How to choose a local race

  • This was printed in July of 2015 in The Madera Tribune, a newspaper in Madera, California. This was the 108th installment of my weekly column, Mind Over Miles.

More than 19 million people finished a running event in 2013.

We’re in the midst of the “Second Running Boom” (the first was in the 1970s)

according to Running USA, an organization that monitors race trends in the country.

Last year, more than 28,000 footraces, including 15,200 of the most popular

distance, the 5K, were held across the United States.

Because of this boom, a runner doesn’t have to travel far at all to race on any given

weekend. Valley runners may have to take a short road trip to run a full or half

marathon, which are less popular and harder to put on than a 5K, but generally

there are at least two races between 1 mile to 10 kilometers each weekend in the

Fresno/Clovis/Madera area.

It makes it really hard to choose which ones to participate in.

Here are some tips to narrow it down:

Research the cause

Typically, some portion of the proceeds of each race benefits a charity.

In Madera, the Second Wind 5K in March gives all of its proceeds to the Madera

Rescue Mission and the Madera County Food Bank.

The annual Mother’s Day Run hosted by Greater Madera Kiwanis donated a portion

of its proceeds this year to the Breast Cancer Research Foundation, and the rest

went to local scholarship and youth programs.

The Madtown 5K hosted last month by the American Association of University

Women raised money for local scholarships and to send middle school girls to a

science and technology camp at Fresno State.

If you’re stuck deciding between two or more races, visit the event’s website or

contact its director and ask what charity the race will benefit and what portion of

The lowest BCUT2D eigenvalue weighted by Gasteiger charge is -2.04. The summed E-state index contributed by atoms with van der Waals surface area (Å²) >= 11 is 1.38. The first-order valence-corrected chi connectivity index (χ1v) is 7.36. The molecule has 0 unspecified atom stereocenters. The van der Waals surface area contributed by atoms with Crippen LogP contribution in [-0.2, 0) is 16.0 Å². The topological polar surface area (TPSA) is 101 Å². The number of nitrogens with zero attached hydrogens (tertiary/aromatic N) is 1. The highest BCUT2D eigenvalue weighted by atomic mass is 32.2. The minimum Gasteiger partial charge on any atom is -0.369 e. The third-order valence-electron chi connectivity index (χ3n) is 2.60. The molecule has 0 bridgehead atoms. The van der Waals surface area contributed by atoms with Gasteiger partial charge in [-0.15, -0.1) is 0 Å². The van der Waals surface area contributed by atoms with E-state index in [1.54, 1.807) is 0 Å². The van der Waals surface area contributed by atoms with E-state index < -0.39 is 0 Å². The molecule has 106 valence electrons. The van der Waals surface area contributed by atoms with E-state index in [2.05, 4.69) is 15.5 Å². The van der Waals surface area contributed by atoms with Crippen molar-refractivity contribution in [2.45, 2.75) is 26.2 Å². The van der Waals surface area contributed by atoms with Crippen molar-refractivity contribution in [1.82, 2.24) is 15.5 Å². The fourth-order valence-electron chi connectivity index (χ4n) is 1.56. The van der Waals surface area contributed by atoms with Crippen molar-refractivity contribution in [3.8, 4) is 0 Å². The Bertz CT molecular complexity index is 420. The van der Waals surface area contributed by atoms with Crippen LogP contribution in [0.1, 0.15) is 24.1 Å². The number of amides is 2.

the money will be donated.

Coming up on Aug. 2 is the Miguel Reyes 5K in Fresno’s Woodward Park (sign up at that will benefit the

family of the late runner. Reyes, of Fresno, was killed in a car crash in March while

on his way to work. He was 38. The local running community will come together to

run in his memory.

Run to compete

When you race locally, you get to know who is in your age group and who runs close

to your pace. Friendly competition can ensue. Your opponent may know you’re

competing with them, or they may be completely oblivious — either way it’s fun!

Some races will list their registered participants, and you can take a peek to see if

your nemesis will be there. If you’re feeling in shape, register and push yourself! If

you’re recovering from an injury or just not feeling up to par, pick the other race so

you won’t feel obligated to keep up with your rival.

Go for the perks

Who can resist swag (also known as “stuff we all get”)? If I’m really having trouble

choosing between races — they are all for causes I support and I know who my

competition will be — I go for the race that will give me the best loot. How cute is

the t-shirt? Will I be treated to a beer and a koozie at the end of the run (check out if that sounds like your cup of tea), or will there be breakfast?

Always the bargain hunter, I try to get the most bang for my buck!


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